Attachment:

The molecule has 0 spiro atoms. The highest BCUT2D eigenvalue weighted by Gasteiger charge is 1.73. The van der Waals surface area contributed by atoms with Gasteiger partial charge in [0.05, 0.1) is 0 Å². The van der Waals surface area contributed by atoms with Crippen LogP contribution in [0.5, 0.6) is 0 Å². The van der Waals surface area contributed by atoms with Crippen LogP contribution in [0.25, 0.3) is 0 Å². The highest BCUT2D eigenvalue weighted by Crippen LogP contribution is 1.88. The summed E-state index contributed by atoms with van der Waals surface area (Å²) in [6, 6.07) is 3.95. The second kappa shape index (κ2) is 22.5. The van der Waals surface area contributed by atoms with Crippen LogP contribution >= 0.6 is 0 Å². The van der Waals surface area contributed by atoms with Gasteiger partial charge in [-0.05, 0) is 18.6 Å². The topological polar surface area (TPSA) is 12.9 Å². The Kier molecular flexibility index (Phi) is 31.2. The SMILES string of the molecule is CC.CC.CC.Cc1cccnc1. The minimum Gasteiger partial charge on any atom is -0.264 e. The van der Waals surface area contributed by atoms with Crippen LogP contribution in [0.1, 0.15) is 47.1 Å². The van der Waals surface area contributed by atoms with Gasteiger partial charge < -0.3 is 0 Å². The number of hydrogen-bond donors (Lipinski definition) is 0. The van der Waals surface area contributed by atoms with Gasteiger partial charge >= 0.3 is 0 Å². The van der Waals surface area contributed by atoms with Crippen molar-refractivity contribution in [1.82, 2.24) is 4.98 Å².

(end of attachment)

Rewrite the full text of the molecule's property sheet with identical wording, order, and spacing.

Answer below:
The molecule has 0 spiro atoms. The highest BCUT2D eigenvalue weighted by Gasteiger charge is 1.73. The van der Waals surface area contributed by atoms with Gasteiger partial charge in [0.05, 0.1) is 0 Å². The van der Waals surface area contributed by atoms with Crippen LogP contribution in [0.5, 0.6) is 0 Å². The van der Waals surface area contributed by atoms with Crippen LogP contribution in [0.25, 0.3) is 0 Å². The highest BCUT2D eigenvalue weighted by Crippen LogP contribution is 1.88. The summed E-state index contributed by atoms with van der Waals surface area (Å²) in [6, 6.07) is 3.95. The second kappa shape index (κ2) is 22.5. The van der Waals surface area contributed by atoms with Crippen LogP contribution >= 0.6 is 0 Å². The van der Waals surface area contributed by atoms with Gasteiger partial charge in [-0.05, 0) is 18.6 Å². The topological polar surface area (TPSA) is 12.9 Å². The Kier molecular flexibility index (Phi) is 31.2. The SMILES string of the molecule is CC.CC.CC.Cc1cccnc1. The minimum Gasteiger partial charge on any atom is -0.264 e. The van der Waals surface area contributed by atoms with Crippen LogP contribution in [0.1, 0.15) is 47.1 Å². The van der Waals surface area contributed by atoms with Gasteiger partial charge < -0.3 is 0 Å². The number of hydrogen-bond donors (Lipinski definition) is 0. The van der Waals surface area contributed by atoms with Gasteiger partial charge >= 0.3 is 0 Å². The van der Waals surface area contributed by atoms with Crippen molar-refractivity contribution in [1.82, 2.24) is 4.98 Å².